Embracing human-centric design with customer validation at the core
Our delivery model is using a Triple Diamond process that builds on the Double Diamond process designed by the British Design Council, with each of the three diamonds having a specific type of output.
The first diamond is all about gathering all types of user research to form insights. The value of insight is simply to deeply understand customer pains and opportunities. The second diamond is about testing different solutions until a concept can be validated. The third diamond is about planning the delivery, building, designing, testing and releasing the solution.
If all has gone well, a new product/feature is born and the continuous development, well… continues :)
Research and design happen throughout most parts of the cycle and we embrace change throughout the process.
Overall, the model helps us in identifying customer needs and placing them at the centre of our delivery process. It creates more opportunities to determine not only how customers use our services but also what their intentions are. We then turn these insights into features and release them continuously via a delivery pipeline that constantly measures and improves itself.
Perfecting the art of prioritisation and working in smaller increments
Inherent to the model, our agile practices are helping teams break down large projects into smaller, more manageable chunks, referred to as ‘increments’.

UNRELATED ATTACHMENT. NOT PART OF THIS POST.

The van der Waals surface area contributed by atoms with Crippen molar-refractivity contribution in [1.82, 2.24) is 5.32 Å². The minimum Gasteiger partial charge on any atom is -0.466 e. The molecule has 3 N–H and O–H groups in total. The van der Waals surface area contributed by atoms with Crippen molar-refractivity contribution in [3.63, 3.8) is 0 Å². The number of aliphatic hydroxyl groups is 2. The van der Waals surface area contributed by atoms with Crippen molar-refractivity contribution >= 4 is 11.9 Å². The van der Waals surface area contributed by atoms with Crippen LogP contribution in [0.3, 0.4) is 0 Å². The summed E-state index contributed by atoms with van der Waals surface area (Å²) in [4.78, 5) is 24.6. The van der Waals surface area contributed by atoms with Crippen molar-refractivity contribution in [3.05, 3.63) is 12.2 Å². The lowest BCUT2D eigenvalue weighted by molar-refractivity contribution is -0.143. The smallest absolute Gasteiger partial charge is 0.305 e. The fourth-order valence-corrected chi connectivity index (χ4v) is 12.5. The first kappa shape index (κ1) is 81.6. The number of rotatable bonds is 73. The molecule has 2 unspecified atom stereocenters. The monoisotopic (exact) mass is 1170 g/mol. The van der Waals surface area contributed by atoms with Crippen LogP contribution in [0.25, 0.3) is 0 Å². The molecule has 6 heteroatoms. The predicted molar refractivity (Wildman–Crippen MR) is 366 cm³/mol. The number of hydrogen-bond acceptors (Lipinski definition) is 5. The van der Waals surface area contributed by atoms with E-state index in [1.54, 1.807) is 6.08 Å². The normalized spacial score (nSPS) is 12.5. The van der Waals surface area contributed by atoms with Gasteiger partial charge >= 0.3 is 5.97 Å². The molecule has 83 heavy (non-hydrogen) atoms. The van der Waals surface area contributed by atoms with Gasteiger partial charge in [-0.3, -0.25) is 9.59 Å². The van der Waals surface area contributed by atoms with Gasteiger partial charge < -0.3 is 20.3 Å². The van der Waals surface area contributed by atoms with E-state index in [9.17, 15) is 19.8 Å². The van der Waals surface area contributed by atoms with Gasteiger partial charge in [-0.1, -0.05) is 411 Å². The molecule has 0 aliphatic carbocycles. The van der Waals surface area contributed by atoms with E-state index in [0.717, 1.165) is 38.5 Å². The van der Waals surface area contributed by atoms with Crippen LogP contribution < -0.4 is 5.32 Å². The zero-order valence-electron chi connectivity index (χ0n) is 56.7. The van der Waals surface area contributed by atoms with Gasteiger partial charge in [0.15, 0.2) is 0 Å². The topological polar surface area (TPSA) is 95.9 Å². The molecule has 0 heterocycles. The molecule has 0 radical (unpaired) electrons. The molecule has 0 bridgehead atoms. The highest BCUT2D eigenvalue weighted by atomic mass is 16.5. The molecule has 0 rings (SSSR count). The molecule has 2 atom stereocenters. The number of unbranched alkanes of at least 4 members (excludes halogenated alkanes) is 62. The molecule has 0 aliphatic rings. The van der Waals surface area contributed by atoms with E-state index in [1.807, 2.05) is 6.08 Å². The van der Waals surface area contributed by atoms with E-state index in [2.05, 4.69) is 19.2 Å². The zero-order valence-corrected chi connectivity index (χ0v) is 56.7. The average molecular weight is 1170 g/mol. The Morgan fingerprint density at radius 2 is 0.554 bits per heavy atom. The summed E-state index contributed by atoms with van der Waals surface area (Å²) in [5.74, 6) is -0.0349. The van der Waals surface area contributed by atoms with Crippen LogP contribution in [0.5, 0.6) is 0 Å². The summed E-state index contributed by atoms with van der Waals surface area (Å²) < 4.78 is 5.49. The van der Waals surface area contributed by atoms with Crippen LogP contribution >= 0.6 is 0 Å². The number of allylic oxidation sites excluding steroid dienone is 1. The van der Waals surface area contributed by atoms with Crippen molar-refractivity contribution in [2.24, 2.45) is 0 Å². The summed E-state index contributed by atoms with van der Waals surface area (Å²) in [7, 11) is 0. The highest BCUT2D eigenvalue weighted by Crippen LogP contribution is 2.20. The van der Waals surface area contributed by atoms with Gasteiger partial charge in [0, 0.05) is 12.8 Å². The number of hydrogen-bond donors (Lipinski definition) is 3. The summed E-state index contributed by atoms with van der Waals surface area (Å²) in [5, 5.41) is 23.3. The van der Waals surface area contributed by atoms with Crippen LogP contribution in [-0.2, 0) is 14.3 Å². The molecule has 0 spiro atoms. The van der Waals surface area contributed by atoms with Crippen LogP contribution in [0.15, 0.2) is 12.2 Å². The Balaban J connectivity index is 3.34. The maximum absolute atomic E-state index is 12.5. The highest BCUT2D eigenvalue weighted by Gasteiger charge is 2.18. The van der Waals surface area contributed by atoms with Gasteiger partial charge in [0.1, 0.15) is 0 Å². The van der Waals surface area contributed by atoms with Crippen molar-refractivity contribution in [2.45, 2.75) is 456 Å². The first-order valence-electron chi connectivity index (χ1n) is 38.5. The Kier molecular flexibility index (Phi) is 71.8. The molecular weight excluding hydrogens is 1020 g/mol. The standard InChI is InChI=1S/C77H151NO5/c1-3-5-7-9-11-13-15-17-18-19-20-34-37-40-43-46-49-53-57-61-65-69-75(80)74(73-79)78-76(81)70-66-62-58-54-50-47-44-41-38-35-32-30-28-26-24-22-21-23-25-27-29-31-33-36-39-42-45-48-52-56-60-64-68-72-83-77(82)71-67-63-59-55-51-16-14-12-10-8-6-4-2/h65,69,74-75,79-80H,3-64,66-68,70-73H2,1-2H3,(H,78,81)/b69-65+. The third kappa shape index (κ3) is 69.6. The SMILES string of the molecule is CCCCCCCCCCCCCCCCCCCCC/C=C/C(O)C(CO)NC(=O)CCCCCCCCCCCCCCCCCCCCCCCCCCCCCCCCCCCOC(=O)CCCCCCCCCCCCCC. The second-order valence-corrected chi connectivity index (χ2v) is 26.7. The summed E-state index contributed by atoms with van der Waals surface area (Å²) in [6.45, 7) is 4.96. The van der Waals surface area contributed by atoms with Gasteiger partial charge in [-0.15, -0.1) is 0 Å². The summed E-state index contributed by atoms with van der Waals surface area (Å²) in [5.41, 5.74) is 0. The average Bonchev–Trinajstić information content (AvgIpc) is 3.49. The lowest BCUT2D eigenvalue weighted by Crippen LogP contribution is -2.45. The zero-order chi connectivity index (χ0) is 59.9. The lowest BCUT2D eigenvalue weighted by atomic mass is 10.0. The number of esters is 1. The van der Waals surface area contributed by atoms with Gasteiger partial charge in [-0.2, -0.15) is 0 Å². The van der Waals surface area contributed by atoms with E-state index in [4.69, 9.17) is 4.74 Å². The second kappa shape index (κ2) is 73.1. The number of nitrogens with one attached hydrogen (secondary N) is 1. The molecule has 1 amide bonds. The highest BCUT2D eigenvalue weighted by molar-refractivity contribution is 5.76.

This way of working makes earlier production releases possible. Increments also provide better utilisation of resources, giving us a better view of the capacity required and ensuring we have the available resources for greater throughput within a given period of time.
We’re also making significant progress toward prioritising increments based on value while adopting a more data-driven approach together with embracing continuous planning and prioritisation.
The aim is to prioritise the right things, at the right time, at any point in time, and for the right reasons.
Results so far
The model has already been positively impacting the business in different ways, by realising significant improvements in customer advocacy, cost reductions and revenue increases as a result of this customer-journey-at-scale approach.